Projects per year
Lactic acid bacteria (LAB) are extensively used for the production of fermented foods from both animal and plant origin, such as cheese, yoghurt, kimchi and sauerkraut. Their predominant function in these processes is to produce organic acids, mainly lactic acid, thereby lowering the pH, which contributes to the safety and shelf life of the product. Nowadays, many fermented foods are made using starter cultures for a consistently safe product of constant quality. In Dutch-type cheeses, the starter cultures consist of various strains of mainly two species: Lactococcus lactis and Leuconostoc mesenteroides. L. lactis subsp. cremoris and L. lactis subsp. lactis are considered to be the main acid producers that dominate during the early stages of cheese manufacturing when nutrients are abundant. During cheese ripening, nutrients are scarce and LAB encounter long periods of nutrient limitation leading to slow growth. In particular, L. lactis biovar diacetylactis and Lc. mesenteroides survive these periods of extreme nutrient limitation and still contribute to aroma formation. In this thesis, the dairy-isolated strains Lactococcus lactis biovar diacetylactis FM03P and Leuconostoc mesenteroides FM06 were studied focussing on the effect of near-zero growth rates on their quantitative physiology and aroma formation capacity. Moreover, possible strategies to enhance aroma formation at near-zero growth rates are described.
The genomes of both lactic acid bacteria strains were sequenced, including the plasmids they harboured, (Chapter 2) revealing that their genomes carried clear signatures of adaptation to the dairy environment.
The plasmids of L. lactis FM03P and the genes they carried were further characterised in Chapter 3. Plasmid-encoded functions that were identified include lactose utilisation, citrate uptake, oligopeptide uptake and peptide degradation, bacteriophage resistance, uptake of cations (magnesium and manganese), exopolysaccharide production, and stress resistance. Acquisition of the plasmids most likely facilitated the adaption of these strains to the dairy environment. Interestingly, some plasmids were already lost in a single propagation step, signifying their instability in the absence of a selection pressure and demonstrating that propagation should be minimised when studying dairy isolates of L. lactis.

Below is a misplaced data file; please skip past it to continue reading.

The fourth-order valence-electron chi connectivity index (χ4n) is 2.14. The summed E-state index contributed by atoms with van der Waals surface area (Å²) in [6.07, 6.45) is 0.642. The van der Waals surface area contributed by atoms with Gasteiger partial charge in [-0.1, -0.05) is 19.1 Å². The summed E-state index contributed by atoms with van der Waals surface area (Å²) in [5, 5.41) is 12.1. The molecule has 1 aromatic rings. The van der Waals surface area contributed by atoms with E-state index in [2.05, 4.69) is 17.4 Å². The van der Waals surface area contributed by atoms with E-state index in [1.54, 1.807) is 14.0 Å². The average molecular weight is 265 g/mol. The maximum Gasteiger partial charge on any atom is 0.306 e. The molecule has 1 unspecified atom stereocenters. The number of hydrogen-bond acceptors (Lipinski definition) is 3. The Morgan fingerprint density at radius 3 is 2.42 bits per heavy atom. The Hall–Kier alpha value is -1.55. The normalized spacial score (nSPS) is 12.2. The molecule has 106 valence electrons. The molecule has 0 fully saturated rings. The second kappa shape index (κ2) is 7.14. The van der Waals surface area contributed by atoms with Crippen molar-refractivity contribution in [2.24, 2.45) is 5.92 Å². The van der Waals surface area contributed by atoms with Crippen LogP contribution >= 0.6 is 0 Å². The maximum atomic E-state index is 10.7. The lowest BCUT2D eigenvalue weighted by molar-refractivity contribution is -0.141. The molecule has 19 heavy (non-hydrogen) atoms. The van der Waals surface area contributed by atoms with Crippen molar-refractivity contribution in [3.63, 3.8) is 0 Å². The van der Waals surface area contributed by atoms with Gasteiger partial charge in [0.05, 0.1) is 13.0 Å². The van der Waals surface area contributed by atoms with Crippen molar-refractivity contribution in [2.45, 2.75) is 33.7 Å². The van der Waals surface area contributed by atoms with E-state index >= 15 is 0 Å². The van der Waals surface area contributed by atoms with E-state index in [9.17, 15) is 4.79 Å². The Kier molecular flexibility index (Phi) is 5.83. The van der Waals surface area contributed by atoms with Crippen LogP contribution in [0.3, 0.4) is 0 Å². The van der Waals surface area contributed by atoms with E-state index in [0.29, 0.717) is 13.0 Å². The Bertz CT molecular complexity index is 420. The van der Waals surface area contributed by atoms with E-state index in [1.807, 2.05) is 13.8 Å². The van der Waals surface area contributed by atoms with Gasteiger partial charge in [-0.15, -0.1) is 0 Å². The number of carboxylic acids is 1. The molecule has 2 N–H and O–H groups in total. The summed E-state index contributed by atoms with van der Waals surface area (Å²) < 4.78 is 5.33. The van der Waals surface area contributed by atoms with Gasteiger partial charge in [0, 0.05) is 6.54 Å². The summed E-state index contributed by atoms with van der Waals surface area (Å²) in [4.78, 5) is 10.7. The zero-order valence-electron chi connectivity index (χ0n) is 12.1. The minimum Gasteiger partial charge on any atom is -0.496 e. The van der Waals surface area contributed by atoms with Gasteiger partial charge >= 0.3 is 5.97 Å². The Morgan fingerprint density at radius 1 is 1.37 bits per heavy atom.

In L. lactis, citrate utilisation has been linked to the production of the important aroma compounds diacetyl and acetoin. In L. lactis biovar diacetylactis, the limiting step in citrate utilisation is the transport of citrate across the cell membrane, which is facilitated by the plasmid-encoded citrate permease (CitP). Although it is known citP expression is induced at low pH, the effect of citrate is still under debate. Moreover, the role of the plasmid copy number (number of plasmid copies per chromosome) has never been taken into account. In Chapter 4, we systematically analysed regulation of citrate utilisation by pH, nutrient limitation and presence of citrate at four different levels: i) plasmid copy number, ii) citP transcription, iii) citP mRNA processing and iv) citrate utilisation capacity. Induction of the citP gene at low pH was confirmed, but citP expression increased even more in the presence of citrate. In cells grown at low pH or under amino acid limitation, also the copy number of the citP-containing plasmid slightly increased. No significant effects on citP mRNA processing were found. Due to the increased citP expression, the citrate utilisation rate increased from approximately 1 to 65 μmol.min-1.gDW-1 and also the production of acetoin increased significantly. This knowledge was used in other conditions to select conditions that improved citrate-driven flavour formation.